That's the goblin way!
PS: Evander pointed out that while prices increase, AH deposit costs do not, so their effect decrease due to inflation.


Simon said...

Possibly the best analogy between RL and WOW I have seen in a long time. Nicely Done.

Kotamundus said...

Yor are confusing leveling up (productivity gains) with inflation (decrease in the purchasing power of your gold coin). In WoW as in real life these two effects are both occuring in the market at the same time, but that does not necessarily mean they are directly linked, and they are not the same thing. Productivity gains are always your friend, while inflation is not. In a simplified economy like WoW productivity gains from leveling up and increased dailies, could well be a significant driver of inflation, but that does not make it the same as inflation.

Gevlon said...

@kotamundus: The productivity gain is the main drive of inflation. I'm obviously aware of sick hyper-inflation caused by bad national bank policies, but this is about normal inflation.

Money itself is just useless piece of paper which gain value only by the fact that the people accept it as representant of the real products.

Inflation represents that the new versions of the products are more valueable than the old ones and you have to pay more to gain them, and work more (or rather more productively) to gain this money.

Of course one could create an inflation-free representation where the differences between old and new would be made by decreasing the price of the old. In very quickly developing markets, like computer hardware it does happens, the same brand new CPU that cost $500 a year ago is just $100 now.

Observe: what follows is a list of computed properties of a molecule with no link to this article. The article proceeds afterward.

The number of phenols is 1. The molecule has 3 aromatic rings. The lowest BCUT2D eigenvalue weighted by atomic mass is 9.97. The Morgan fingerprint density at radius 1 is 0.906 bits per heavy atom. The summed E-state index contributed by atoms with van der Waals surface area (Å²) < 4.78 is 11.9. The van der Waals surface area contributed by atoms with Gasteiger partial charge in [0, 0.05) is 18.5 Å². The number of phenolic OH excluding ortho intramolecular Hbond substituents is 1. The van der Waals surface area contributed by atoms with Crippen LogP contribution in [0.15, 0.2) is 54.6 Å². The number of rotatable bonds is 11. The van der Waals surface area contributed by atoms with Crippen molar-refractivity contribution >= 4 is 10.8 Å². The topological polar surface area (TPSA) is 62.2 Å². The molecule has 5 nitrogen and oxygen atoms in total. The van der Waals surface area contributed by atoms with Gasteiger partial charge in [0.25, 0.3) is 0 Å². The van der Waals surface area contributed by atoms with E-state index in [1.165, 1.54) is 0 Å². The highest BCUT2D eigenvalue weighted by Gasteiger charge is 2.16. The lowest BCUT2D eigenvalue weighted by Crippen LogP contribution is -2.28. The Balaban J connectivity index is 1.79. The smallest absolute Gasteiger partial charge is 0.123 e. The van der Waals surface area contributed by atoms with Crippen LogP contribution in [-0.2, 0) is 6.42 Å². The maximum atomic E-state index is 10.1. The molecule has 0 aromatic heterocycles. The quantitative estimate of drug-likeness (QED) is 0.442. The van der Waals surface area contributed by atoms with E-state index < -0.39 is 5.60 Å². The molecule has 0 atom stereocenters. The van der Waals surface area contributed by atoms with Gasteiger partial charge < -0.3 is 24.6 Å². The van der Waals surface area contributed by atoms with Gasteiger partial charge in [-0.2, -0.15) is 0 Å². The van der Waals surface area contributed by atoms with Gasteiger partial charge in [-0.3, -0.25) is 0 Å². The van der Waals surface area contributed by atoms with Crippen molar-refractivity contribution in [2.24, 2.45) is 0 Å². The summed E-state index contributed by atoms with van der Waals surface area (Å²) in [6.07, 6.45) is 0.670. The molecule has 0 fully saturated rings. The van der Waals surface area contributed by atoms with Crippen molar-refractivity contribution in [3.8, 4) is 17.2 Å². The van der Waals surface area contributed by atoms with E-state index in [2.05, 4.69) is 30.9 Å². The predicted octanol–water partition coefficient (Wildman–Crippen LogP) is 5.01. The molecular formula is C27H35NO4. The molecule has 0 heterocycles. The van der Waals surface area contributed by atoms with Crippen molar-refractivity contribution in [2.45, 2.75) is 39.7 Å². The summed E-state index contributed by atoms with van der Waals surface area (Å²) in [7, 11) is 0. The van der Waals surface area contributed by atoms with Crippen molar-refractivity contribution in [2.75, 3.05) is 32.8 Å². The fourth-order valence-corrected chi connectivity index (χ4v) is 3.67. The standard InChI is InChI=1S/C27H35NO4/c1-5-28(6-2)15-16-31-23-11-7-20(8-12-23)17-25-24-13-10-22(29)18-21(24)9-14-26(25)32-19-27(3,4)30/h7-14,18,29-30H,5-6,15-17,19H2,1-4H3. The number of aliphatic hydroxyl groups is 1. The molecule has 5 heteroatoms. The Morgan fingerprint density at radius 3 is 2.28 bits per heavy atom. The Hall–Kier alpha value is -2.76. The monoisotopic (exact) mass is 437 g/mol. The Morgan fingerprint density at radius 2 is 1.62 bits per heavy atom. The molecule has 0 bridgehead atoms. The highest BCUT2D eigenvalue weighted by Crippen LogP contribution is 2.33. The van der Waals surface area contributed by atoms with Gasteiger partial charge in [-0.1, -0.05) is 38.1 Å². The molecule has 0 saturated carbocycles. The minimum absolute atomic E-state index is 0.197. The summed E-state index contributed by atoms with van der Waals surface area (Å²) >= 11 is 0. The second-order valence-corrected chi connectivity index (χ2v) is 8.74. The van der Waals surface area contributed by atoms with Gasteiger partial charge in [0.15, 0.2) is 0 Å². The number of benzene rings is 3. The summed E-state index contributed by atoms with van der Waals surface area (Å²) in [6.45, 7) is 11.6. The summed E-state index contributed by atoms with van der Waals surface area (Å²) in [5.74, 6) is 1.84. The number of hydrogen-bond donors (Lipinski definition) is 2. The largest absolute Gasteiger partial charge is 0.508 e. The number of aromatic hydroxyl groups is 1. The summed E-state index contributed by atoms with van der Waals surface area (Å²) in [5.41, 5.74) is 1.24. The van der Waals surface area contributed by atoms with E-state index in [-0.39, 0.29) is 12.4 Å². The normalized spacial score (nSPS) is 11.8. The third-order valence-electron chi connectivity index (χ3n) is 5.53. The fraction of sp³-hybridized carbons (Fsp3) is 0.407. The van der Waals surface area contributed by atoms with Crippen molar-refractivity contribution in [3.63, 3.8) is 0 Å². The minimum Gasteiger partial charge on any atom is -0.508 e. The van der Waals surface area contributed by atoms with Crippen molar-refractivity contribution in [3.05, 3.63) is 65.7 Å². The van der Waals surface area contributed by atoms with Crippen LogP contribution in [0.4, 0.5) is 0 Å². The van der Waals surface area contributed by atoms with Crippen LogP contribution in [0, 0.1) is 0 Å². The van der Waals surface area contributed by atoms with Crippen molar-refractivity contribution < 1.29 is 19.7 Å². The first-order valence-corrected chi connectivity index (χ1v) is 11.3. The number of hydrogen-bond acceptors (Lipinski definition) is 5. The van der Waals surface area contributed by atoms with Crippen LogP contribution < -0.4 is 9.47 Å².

This scheme would have the negative psychological effect on the underperforming people that every year their nominal salary would decrease.

Much bigger problem would be that this scheme would encourage "keep it under the pillow" investments, since if you have the price of the best car available today, you can keep that money under the pillow for a year and buy the best car of the next year. With inflation you must invest your money at least into state bonds to keep its value. This way you are forced to do something useful (helping the liquidity of your currency) and you take some risks (if your country goes after Iceland, you lose your money), therefor you are encouraged to prevent it happening.

Esdras said...

I think i am forever doomed to be a qust/dailies type of guy for earning gold /sigh.

Love the blog's though.

Evander said...

The inflation has also a quite benficial effect on AH players: it reduce the deposit/buy out ratio.